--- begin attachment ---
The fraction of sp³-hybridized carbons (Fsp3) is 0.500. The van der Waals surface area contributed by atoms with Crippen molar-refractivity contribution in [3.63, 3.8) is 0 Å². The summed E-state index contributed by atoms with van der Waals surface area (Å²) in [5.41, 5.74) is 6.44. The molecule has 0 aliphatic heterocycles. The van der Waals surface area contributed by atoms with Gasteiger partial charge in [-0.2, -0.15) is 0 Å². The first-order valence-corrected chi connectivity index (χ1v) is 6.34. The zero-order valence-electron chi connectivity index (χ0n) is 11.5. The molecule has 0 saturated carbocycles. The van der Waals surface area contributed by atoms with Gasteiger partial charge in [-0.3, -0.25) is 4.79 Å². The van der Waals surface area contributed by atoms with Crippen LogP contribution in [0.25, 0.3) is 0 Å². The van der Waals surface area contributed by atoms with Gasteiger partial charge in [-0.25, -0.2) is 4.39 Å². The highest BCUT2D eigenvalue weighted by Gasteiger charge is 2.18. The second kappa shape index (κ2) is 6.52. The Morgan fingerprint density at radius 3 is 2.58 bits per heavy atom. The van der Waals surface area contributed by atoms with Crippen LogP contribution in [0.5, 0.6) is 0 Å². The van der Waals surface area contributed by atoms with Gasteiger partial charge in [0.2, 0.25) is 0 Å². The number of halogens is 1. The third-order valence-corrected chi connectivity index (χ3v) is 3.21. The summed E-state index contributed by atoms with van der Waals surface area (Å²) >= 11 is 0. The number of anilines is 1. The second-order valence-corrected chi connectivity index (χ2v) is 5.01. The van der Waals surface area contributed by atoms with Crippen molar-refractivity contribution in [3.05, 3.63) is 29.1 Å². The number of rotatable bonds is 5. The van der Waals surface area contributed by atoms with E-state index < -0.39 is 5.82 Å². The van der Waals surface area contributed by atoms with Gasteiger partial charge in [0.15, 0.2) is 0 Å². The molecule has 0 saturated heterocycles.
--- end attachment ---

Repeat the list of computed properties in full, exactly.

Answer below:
The fraction of sp³-hybridized carbons (Fsp3) is 0.500. The van der Waals surface area contributed by atoms with Crippen molar-refractivity contribution in [3.63, 3.8) is 0 Å². The summed E-state index contributed by atoms with van der Waals surface area (Å²) in [5.41, 5.74) is 6.44. The molecule has 0 aliphatic heterocycles. The van der Waals surface area contributed by atoms with Gasteiger partial charge in [-0.2, -0.15) is 0 Å². The first-order valence-corrected chi connectivity index (χ1v) is 6.34. The zero-order valence-electron chi connectivity index (χ0n) is 11.5. The molecule has 0 saturated carbocycles. The van der Waals surface area contributed by atoms with Gasteiger partial charge in [-0.3, -0.25) is 4.79 Å². The van der Waals surface area contributed by atoms with Crippen LogP contribution in [0.25, 0.3) is 0 Å². The van der Waals surface area contributed by atoms with Gasteiger partial charge in [-0.25, -0.2) is 4.39 Å². The highest BCUT2D eigenvalue weighted by Gasteiger charge is 2.18. The second kappa shape index (κ2) is 6.52. The Morgan fingerprint density at radius 3 is 2.58 bits per heavy atom. The van der Waals surface area contributed by atoms with Crippen LogP contribution in [0.5, 0.6) is 0 Å². The van der Waals surface area contributed by atoms with Gasteiger partial charge in [0.2, 0.25) is 0 Å². The number of halogens is 1. The third-order valence-corrected chi connectivity index (χ3v) is 3.21. The summed E-state index contributed by atoms with van der Waals surface area (Å²) >= 11 is 0. The number of anilines is 1. The second-order valence-corrected chi connectivity index (χ2v) is 5.01. The van der Waals surface area contributed by atoms with Crippen molar-refractivity contribution in [3.05, 3.63) is 29.1 Å². The number of rotatable bonds is 5. The van der Waals surface area contributed by atoms with E-state index < -0.39 is 5.82 Å². The van der Waals surface area contributed by atoms with Gasteiger partial charge in [0.15, 0.2) is 0 Å². The molecule has 0 saturated heterocycles.